G.I.V.E. expo to help CUH students prepare for the future

G.I.V.E.+expo+to+help+CUH+students+prepare+for+the+future

Theresa Capllonch

Bronson Kukonu is excited to attend the first ever G.I.V.E. Expo.

Angela McGough, the director of Career Services at Chaminade, has noticed in her two years on campus that students are unprepared for life after graduation. More specifically, they’re struggling to find internships and careers.

This fall she developed the idea to host an event to help students develop their plans for the future.

“In my year here, the one thing I see with the students is that they are waiting till their last year to start thinking about their job,” McGough said. “But a lot of times there are things you have to prepare for.”

The expo, called G.I.V.E., is intended to advocate awareness and help students to broaden their after-graduation opportunities. G.I.V.E, the first expo of its kind at CUH, will be held Friday, Oct. 24, at the Ching Conference Center from 12 – 3 p.m.

“I feel like we need an event to bring awareness,” McGough said.

G.I.V.E. is an acronym that stands for Graduate schools, Internships, Volunteer, and Educational opportunities.

Symbolized by the giving tree, the idea of this expo is for students to grow into their career. In the kind of organizations provided, you will have opportunities to volunteer and get experience at the same time.

In only her second year with Chaminade University, McGough was quick to develop the program. She brought Career Services up to date by maintaining its Facebook page and even creating an Instagram, Pinterest and Twitter account, all of which you can follow at CUHcareers.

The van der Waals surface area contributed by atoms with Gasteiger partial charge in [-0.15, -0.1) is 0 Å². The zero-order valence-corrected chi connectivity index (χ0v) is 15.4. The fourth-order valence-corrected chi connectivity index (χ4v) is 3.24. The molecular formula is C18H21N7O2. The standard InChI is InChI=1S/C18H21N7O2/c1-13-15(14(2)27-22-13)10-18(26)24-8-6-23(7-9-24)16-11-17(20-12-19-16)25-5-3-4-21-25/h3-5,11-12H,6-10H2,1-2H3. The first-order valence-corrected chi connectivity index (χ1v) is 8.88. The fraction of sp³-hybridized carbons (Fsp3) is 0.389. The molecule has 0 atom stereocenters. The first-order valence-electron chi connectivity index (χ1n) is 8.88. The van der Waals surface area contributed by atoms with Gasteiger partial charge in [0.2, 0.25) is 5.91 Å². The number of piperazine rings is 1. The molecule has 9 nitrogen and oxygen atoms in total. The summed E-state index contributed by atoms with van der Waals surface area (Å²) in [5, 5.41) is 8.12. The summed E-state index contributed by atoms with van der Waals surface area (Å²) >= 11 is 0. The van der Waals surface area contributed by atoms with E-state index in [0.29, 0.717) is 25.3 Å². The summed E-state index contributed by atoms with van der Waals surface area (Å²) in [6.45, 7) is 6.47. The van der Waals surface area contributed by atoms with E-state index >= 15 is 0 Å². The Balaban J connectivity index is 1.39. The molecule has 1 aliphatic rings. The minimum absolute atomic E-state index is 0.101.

Angela McGough, the director of Career Services.

McGough has been planning the concept of the G.I.V.E. Expo since this summer in conjunction with transitioning the “Part time Job Fair” into a “Job Fair.”

With the volunteer help of Delta Epsilon Iota, an academic honor society on campus, Career Services will host more than 40 organizations.

“I sent the call out to specific organizations to register for the expo back in August and secured a sponsorship with the Hawaii Army National Guard on Oct. 1,” McGough said. “It’s been a labor of love.”

At the expo, eight organizations will be “offering internships, 10 promoting graduate and professional education, 11 volunteer organizations, and 12 experiential learning organizations,” McGough wrote in an e-mail.

Graduate programs like Gonzaga University’s MBA and MAcc (Master of Accounting) and the University of Hawaii’s William S. Richardson School of Law will be in attendance. Also, non-profits such as the Ronald McDonald House, Make A Wish Hawaii and the Hawaiian Humane Society are expected to attend. And even the U.S. federal government – through the National Security Agency, Defense Intelligence Agency, Army and Marine Corps – are listed as organizations expected at Chaminade on Friday.

Though McGough is sure about the need for a program like G.I.V.E., she’s worried about attracting students and the subsequent turnout.

“It’s exciting and nerve racking at the same time,” McGough said.

Planning for 200 students, Hawaii Army National Guard offered to provide the event with free shave ice and popcorn.

“We typically have 120 students come through to our Fall Career event,” McGough said. “But there are many other events happening on Friday that we are competing with.”

With positive feedback from the faculty and staff, the G.I.V.E. Expo is expected to be beneficial for not only the students but also for recruiters.

“I’m happy that new businesses and non-profit organizations are participating to share information with Chaminade students,” McGough said.

To view the full list of registered organizations, check out the Career Services page.

10685580_729113633842616_6303824033925408019_n